For tens of millions of years, our newborn Universe has been shrouded in hydrogen. Gradually, this fog was dispersed by the “dawn” light of the very first stars, which determined the shape of the nascent cosmos. Having a timeline of this period would help scientists understand the evolution of the Universe. But until now, the description of this period has been very conditional and inaccurate.
An international team of astronomers led by the Max Planck Astronomical Institute in Germany used light from dozens of quasars to eliminate this uncertainty. It turned out that the last regions of the hydrogen “fog” dispersed much later than scientists had expected. This happened a billion years after the Big Bang.
Dispersion of primordial hydrogen fog
The first 380 thousand years after the Big Bang can be described as the “static hissing” of subatomic particles in the cooling vacuum of expanding spacetime. As soon as the temperature dropped, the first hydrogen atoms (isotope protium) were formed — simple structures consisting of single protons combining with single electrons. During this period, the entire Universe was filled with uncharged atoms in utter darkness.
In places where neutral hydrogen atoms gathered under unpredictable shocks of quantum laws, gravity took over, pulling more and more gas into balls where nuclear fusion could begin. So the first stars lit up, illuminating the Universe. The light of the cosmic star flooded the surrounding hydrogen fog with radiation, knocking their electrons out of protons and turning the atoms back into the ions they once were. This is how the primeval fog dissipated after the birth of the Universe.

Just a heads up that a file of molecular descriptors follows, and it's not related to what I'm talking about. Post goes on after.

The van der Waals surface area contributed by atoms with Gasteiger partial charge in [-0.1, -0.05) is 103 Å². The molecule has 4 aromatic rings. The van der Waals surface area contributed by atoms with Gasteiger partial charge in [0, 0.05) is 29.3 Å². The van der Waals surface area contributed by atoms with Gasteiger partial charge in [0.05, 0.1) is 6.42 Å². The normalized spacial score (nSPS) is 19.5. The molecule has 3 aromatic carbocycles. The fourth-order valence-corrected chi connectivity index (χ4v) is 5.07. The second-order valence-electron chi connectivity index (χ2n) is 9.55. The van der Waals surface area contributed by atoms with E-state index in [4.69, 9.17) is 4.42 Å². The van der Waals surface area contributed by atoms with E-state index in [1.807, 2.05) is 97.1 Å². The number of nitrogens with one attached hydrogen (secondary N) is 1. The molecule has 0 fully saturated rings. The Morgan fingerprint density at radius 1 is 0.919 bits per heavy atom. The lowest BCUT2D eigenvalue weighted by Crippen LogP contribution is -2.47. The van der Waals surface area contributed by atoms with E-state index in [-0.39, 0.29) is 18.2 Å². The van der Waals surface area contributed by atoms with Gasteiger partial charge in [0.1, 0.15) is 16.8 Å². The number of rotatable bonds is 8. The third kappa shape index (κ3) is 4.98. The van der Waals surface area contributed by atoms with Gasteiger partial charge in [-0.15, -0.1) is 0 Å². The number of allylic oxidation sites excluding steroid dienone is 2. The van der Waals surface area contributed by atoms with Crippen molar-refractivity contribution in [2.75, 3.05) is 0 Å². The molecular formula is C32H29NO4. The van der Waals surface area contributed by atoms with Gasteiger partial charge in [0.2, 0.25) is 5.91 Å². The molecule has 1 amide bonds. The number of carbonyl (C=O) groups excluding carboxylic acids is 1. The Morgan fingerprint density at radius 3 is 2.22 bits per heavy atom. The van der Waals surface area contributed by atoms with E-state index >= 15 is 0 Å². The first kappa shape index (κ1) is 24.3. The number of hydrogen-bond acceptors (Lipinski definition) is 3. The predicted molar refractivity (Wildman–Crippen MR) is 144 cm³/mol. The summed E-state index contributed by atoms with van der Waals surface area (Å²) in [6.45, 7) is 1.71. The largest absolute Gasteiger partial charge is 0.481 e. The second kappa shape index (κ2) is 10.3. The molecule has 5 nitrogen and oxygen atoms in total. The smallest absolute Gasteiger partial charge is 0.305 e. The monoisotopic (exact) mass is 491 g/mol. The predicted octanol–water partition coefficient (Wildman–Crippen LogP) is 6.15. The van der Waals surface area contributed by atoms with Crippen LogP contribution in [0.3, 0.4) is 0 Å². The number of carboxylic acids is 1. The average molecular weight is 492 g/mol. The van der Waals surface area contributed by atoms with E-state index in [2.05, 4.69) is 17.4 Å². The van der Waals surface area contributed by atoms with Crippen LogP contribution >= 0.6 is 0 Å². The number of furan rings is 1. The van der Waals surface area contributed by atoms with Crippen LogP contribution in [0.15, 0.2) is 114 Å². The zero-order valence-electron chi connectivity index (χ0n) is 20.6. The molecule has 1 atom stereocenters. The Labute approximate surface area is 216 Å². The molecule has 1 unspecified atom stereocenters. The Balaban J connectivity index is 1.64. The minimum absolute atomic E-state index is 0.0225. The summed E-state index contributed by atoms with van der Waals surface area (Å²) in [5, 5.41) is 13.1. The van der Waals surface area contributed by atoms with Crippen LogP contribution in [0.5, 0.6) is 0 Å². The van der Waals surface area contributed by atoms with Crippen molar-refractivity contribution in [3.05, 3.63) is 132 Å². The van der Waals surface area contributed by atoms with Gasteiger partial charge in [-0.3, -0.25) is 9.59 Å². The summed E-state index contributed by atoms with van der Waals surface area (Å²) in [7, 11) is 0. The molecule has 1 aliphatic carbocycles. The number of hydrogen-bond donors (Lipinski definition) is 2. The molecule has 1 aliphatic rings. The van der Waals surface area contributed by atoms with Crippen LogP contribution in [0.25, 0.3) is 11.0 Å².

How long this “dawn” took – from the first light of early stars to the reionization of the remaining foci of primary hydrogen – scientists have long been unknown. Until recently. New technologies have made it possible to shed light on this mystery.
“50 years ago, the prevailing view was that reionization ended 900 million years after the Big Bang,” says astronomer Frederick Davis of the Max Planck Astronomical Institute in Germany.
To better understand the scattering of ionized hydrogen, the researchers rechecked the sample using high-quality spectral data over the past 50 years, analyzing light from 67 quasars. It turned out that the last remnants of the original hydrogen were “burned out” by the rays of first-generation starlight approximately 1.1 billion years after the Big Bang, i.e. 200 million years later than the previously estimated calculation.
“The new data set represents a crucial reference point, compared to which the numerical simulation of the first billion years of the Universe’s existence will be revised,” says Frederick Davis.
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